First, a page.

Keying into solar power

Keying into solar power

A former Hong Kong student is using alternative energy to bring computers into classrooms

Many students have dreams about making a difference in the world. But Charles Watson is one of those rare few who have actually turned such dreams into reality.

Watson was a student at Hong Kong International School until his graduation in 2009. His final-year project was about harnessing solar technology for computers.

"I wanted to develop a computer which could run on solar power using the least amount of electricity," Watson, now 20, explains.

Even after he graduated, he continued working on the idea. His teacher Richard Friedericks told Watson to put it to the test in Nepal, a developing country with regular shortages of electricity. So he went to the Himalayan nation.

"During the three months I spent there, I visited schools and lived with a local family," Watson says. "I could see the problems of power shortages locals faced every day. The lights would go out so frequently that it was hard to read or do anything at night."

Watson hooked five computers up to a generator in a village school in Nangi. "This way, the computers could run even when the electricity went out," he says.

He paid for it out of his own pocket, but thanks to donations from individuals, he set up 30 more computers for the school.

Shortly after this trip, Watson learned about rural schools in Ghana with no electricity. So he went to Africa to continue his project. As a result, a total of 24 solar-powered computers were installed in five schools.

"According to the International Energy Agency, the number of people living without electricity in the world today is 1.4 billion, nearly a quarter of the world's population," he says.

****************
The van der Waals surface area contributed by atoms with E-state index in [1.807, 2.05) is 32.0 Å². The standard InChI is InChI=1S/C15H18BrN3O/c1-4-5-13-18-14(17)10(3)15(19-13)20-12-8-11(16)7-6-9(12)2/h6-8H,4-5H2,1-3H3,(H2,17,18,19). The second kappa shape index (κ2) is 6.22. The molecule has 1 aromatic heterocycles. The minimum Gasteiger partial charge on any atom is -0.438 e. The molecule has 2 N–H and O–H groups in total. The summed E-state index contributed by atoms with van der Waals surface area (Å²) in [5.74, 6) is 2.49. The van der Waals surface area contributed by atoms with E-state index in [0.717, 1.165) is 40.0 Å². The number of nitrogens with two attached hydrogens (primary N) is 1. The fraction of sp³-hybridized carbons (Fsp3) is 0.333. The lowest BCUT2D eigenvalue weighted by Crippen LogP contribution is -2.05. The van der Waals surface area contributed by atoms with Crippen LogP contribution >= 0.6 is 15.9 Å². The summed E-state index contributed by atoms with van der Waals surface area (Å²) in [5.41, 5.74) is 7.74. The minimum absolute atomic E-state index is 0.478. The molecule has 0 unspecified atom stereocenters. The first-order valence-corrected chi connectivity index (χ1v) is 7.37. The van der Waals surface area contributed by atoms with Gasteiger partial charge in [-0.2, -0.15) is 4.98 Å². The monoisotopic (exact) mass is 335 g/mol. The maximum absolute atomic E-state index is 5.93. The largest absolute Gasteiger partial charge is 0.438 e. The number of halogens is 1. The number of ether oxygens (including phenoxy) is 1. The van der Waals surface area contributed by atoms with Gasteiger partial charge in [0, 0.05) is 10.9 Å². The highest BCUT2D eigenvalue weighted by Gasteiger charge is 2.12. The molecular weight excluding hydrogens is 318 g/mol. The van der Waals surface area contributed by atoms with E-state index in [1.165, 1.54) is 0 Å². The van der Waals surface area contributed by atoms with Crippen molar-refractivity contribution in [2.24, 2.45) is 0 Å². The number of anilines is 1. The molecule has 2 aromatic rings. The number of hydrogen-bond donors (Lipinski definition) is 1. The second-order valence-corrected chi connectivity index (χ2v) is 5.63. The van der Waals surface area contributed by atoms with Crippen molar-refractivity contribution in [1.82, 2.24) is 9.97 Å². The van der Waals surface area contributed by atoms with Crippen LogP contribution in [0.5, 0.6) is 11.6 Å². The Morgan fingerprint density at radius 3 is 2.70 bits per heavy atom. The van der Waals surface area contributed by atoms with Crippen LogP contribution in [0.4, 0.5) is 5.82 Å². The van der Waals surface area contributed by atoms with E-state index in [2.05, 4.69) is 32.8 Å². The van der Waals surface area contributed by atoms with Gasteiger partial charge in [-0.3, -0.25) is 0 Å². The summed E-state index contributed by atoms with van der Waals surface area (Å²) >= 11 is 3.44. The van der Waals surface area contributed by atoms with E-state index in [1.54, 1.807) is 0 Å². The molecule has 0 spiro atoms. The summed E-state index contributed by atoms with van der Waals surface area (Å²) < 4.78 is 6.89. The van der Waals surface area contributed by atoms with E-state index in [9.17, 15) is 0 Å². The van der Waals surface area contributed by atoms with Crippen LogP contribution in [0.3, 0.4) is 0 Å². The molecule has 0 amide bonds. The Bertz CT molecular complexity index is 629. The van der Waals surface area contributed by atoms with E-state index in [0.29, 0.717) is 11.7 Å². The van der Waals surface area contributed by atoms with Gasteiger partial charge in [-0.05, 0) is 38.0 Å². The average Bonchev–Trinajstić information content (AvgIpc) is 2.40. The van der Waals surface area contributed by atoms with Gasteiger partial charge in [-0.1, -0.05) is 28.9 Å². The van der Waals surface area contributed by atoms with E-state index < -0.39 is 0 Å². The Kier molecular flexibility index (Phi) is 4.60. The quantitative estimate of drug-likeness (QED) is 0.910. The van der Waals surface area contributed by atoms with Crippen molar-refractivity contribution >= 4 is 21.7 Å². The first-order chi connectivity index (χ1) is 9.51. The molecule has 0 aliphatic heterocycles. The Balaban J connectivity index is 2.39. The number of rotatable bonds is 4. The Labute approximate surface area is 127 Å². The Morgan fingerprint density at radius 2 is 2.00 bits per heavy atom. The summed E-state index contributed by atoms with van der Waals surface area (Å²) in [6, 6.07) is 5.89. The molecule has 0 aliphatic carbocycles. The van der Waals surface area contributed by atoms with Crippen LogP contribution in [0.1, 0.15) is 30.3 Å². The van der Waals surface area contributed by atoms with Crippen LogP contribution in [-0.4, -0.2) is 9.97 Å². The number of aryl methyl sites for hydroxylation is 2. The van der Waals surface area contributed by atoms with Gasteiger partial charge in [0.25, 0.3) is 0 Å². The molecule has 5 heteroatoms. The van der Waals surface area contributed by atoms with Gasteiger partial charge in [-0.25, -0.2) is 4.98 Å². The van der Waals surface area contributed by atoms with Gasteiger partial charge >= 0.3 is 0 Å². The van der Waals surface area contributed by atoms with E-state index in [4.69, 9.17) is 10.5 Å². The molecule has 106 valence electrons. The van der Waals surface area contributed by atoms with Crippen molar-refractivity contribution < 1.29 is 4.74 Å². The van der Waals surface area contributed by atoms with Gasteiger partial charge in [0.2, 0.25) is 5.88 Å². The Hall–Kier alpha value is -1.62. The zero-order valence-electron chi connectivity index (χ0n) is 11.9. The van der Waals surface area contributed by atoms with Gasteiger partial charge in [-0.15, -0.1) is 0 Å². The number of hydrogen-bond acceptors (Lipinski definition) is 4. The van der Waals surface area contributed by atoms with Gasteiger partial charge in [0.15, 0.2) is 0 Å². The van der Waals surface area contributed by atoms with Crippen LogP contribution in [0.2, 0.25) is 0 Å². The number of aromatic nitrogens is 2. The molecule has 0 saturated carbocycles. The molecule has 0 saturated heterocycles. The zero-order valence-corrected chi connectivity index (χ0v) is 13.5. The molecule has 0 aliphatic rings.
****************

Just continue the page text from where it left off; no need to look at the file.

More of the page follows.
After the two trips, Watson realised that his school project really could change people's lives. In October 2009, he launched a charitable organisation called SolarLEAP to design and make low-cost, low-energy-consumption computers for places with no electricity or unreliable power supply.

Fortunately he found some companies looking for meaningful ways to contribute to society. With their assistance, SolarLEAP set up 140 solar-powered computers in more than 20 schools in Nepal, Ghana, Ethiopia, India and the Philippines.

Watson has seen how technology changes the lives of not only school children, but also villagers. "One girl I met in a school learned to play chess on the internet, others are learning how to type in English, or are e-mailing family overseas," he says.

"Farmers are also able to check prices on the internet before selling their products."

Watson's next step is to manufacture 1,000 to 1,500 solar-powered computers and get them installed in places which need them.

To do that, he needs to raise US$300,000.

"It's a challenge. But I can overcome it," he says.

To learn about Watson's project, visit



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1 comment

john fisher


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